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The government’s case against Barry Bonds includes several positive drug test results that prosecutors say belong to the former San Francisco Giants slugger.

That evidence will be part of hundreds of pages of court filings by prosecutors and Bonds’ attorneys that a federal judge plans to unseal Wednesday.

The documents are expected to reveal details of the government’s allegations against Bonds, who is accused of lying to a grand jury about alleged use of performance-enhancing drugs.

Among the positive drug test results is a urine sample submitted by Bonds during baseball’s anonymous testing program in 2003, according to a New York Times report.

Bonds’ sample did not test positive under MLB’s program but was retested by investigators after it was seized in a 2004 raid, anonymous sources told the newspaper.

The documents to be released Wednesday will also include a transcript of a recorded conversation between Bonds’ personal trainer, Greg Anderson, and Bonds’ former business partner, Steve Hoskins.

Bonds is expected to plead not guilty to perjury charges for the third time Thursday, the same day U.S. District Court Judge Susan Illston will consider what government evidence to exclude from the slugger’s trial next month.

Bonds has pleaded not guilty twice before, the first time in November 2007 when prosecutors unsealed an indictment charging him with perjury and obstruction of justice. A judge has ordered prosecutors to revise the indictment twice to repair legal technicalities. Bonds pleaded not guilty after the first revision but has yet to appear in court to answer to the second revised indictment, which was unsealed on Dec. 4.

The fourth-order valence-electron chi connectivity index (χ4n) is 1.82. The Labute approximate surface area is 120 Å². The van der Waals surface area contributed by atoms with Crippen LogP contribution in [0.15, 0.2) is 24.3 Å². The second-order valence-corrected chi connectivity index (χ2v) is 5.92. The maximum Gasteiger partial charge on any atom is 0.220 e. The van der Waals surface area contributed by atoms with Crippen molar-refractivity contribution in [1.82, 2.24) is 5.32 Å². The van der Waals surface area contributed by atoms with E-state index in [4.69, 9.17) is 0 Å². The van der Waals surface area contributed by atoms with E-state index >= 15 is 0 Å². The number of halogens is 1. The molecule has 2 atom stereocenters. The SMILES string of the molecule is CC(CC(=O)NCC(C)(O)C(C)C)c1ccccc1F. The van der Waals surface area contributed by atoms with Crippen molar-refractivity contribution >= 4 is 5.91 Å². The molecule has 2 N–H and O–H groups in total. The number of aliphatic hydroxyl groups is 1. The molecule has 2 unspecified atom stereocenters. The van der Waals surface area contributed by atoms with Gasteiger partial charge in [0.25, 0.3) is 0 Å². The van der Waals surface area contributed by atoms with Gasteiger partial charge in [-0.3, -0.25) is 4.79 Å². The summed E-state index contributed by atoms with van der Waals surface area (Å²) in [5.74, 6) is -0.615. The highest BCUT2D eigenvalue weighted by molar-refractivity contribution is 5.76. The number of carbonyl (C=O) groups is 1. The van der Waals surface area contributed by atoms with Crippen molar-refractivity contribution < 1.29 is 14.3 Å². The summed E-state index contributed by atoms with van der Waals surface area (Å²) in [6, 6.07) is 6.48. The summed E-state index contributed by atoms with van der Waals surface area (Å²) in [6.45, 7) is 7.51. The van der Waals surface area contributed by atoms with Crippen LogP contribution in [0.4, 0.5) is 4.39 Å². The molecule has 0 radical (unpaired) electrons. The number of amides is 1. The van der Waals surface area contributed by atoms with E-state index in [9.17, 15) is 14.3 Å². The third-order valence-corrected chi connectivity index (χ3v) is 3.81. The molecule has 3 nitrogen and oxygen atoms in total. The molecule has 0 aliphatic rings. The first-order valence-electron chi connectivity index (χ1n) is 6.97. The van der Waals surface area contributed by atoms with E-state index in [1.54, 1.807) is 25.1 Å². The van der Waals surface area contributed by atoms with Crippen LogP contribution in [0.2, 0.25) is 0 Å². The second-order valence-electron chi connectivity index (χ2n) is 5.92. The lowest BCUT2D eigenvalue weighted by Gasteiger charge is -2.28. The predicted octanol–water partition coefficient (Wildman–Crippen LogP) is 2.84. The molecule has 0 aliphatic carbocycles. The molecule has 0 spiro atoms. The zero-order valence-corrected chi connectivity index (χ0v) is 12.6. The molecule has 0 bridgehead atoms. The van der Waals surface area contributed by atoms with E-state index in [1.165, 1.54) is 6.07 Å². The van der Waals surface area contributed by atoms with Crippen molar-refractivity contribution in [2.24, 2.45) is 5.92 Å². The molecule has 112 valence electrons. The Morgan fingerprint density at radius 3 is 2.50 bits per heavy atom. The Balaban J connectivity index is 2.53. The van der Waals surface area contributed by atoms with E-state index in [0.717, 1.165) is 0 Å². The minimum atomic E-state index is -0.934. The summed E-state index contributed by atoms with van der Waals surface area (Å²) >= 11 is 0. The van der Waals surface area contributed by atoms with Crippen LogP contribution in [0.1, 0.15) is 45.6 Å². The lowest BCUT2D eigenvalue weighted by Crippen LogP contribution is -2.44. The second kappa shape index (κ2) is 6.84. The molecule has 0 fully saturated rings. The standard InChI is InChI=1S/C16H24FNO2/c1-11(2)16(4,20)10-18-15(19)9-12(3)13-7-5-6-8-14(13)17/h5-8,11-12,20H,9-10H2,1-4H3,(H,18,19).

Prosecutors say Bonds lied to a federal grand jury when he denied knowingly taking performance enhancing drugs during his pursuit of the game’s single-season home run mark and Hank Aaron’s vaunted career record.

Bonds testified in December 2003 that he took substances provided by Anderson, his personal trainer, that the government says were a designer steroid. But Bonds told the grand jury that he did not know he was taking performance-enhancing drugs at the time. He also has denied knowingly taking other steroids and human growth hormone.

Prosecutors argue they can prove through positive test results and other evidence that Bonds lied.

Bonds’ attorneys are seeking to exclude several urine and blood test results from the trial, which is scheduled to start March 2.

When Bonds’ attorneys filed court papers on Jan. 15 looking to exclude the material, they filed the details of their argument under seal. They argued that making details of the test results public would harm Bonds’ chances of getting a fair trial by tainting potential jurors.

The government’s response, which includes much of the evidence it intends to show jurors, was filed under seal last week.

The judge initially ordered those documents to remain under seal. But she changed her mind earlier this week after The Associated Press, San Francisco Chronicle and San Jose Mercury News protested. Illston said Tuesday that the release of the documents will not hurt Bonds’ chances for a fair trial.

Lead prosecutor Matt Parrella declined comment. Bonds’ lead attorney Allen Ruby said he would not fight the judge’s unsealing order.

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